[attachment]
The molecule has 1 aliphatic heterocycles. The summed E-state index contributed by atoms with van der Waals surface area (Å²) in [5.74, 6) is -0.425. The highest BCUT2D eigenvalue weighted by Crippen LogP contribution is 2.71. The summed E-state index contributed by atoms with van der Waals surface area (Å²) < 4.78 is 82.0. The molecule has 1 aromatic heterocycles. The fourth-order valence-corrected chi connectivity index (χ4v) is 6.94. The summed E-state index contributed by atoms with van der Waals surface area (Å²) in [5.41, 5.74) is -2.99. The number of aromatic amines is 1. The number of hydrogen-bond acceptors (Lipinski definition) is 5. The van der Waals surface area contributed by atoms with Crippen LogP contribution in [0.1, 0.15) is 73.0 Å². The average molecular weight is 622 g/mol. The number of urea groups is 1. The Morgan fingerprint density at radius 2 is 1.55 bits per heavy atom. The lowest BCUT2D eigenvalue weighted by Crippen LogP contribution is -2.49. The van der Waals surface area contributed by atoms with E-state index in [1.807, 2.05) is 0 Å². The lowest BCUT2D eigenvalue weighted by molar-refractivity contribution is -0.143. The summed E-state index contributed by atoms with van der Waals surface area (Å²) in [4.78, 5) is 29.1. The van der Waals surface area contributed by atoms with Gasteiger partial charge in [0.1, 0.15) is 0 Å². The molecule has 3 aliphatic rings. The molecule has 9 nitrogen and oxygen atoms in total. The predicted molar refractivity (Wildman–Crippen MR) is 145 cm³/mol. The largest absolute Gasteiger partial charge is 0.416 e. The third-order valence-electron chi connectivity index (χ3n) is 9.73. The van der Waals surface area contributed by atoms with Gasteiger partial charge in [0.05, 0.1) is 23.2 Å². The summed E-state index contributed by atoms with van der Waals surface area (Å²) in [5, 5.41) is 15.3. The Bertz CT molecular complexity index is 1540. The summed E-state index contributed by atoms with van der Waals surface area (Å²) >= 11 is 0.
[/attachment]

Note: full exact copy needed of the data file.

The molecule has 1 aliphatic heterocycles. The summed E-state index contributed by atoms with van der Waals surface area (Å²) in [5.74, 6) is -0.425. The highest BCUT2D eigenvalue weighted by Crippen LogP contribution is 2.71. The summed E-state index contributed by atoms with van der Waals surface area (Å²) < 4.78 is 82.0. The molecule has 1 aromatic heterocycles. The fourth-order valence-corrected chi connectivity index (χ4v) is 6.94. The summed E-state index contributed by atoms with van der Waals surface area (Å²) in [5.41, 5.74) is -2.99. The number of aromatic amines is 1. The number of hydrogen-bond acceptors (Lipinski definition) is 5. The van der Waals surface area contributed by atoms with Crippen LogP contribution in [0.1, 0.15) is 73.0 Å². The average molecular weight is 622 g/mol. The number of urea groups is 1. The Morgan fingerprint density at radius 2 is 1.55 bits per heavy atom. The lowest BCUT2D eigenvalue weighted by Crippen LogP contribution is -2.49. The van der Waals surface area contributed by atoms with E-state index in [1.807, 2.05) is 0 Å². The lowest BCUT2D eigenvalue weighted by molar-refractivity contribution is -0.143. The summed E-state index contributed by atoms with van der Waals surface area (Å²) in [4.78, 5) is 29.1. The van der Waals surface area contributed by atoms with Gasteiger partial charge in [0.1, 0.15) is 0 Å². The molecule has 3 aliphatic rings. The molecule has 9 nitrogen and oxygen atoms in total. The predicted molar refractivity (Wildman–Crippen MR) is 145 cm³/mol. The largest absolute Gasteiger partial charge is 0.416 e. The third-order valence-electron chi connectivity index (χ3n) is 9.73. The van der Waals surface area contributed by atoms with Gasteiger partial charge in [0.05, 0.1) is 23.2 Å². The summed E-state index contributed by atoms with van der Waals surface area (Å²) in [5, 5.41) is 15.3. The Bertz CT molecular complexity index is 1540. The summed E-state index contributed by atoms with van der Waals surface area (Å²) >= 11 is 0.